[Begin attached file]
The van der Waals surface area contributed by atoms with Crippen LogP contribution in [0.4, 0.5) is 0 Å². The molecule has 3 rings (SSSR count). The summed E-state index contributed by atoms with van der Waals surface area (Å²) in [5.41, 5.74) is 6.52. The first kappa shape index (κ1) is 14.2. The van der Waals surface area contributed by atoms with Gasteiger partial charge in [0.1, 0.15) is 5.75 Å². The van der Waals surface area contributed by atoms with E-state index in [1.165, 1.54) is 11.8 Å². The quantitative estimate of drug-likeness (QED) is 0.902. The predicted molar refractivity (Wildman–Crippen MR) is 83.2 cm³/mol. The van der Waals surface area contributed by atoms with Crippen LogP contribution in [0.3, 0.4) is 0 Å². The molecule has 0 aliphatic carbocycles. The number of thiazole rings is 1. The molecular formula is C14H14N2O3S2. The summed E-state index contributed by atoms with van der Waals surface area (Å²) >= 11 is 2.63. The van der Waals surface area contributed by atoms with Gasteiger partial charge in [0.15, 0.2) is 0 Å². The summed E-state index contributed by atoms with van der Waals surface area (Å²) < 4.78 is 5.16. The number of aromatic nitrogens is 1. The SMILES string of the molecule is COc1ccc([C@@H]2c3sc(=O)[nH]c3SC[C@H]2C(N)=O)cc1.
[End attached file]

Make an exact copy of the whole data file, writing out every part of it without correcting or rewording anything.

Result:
The van der Waals surface area contributed by atoms with Crippen LogP contribution in [0.4, 0.5) is 0 Å². The molecule has 3 rings (SSSR count). The summed E-state index contributed by atoms with van der Waals surface area (Å²) in [5.41, 5.74) is 6.52. The first kappa shape index (κ1) is 14.2. The van der Waals surface area contributed by atoms with Gasteiger partial charge in [0.1, 0.15) is 5.75 Å². The van der Waals surface area contributed by atoms with E-state index in [1.165, 1.54) is 11.8 Å². The quantitative estimate of drug-likeness (QED) is 0.902. The predicted molar refractivity (Wildman–Crippen MR) is 83.2 cm³/mol. The van der Waals surface area contributed by atoms with Crippen LogP contribution in [0.3, 0.4) is 0 Å². The molecule has 0 aliphatic carbocycles. The number of thiazole rings is 1. The molecular formula is C14H14N2O3S2. The summed E-state index contributed by atoms with van der Waals surface area (Å²) >= 11 is 2.63. The van der Waals surface area contributed by atoms with Gasteiger partial charge in [0.15, 0.2) is 0 Å². The summed E-state index contributed by atoms with van der Waals surface area (Å²) < 4.78 is 5.16. The number of aromatic nitrogens is 1. The SMILES string of the molecule is COc1ccc([C@@H]2c3sc(=O)[nH]c3SC[C@H]2C(N)=O)cc1.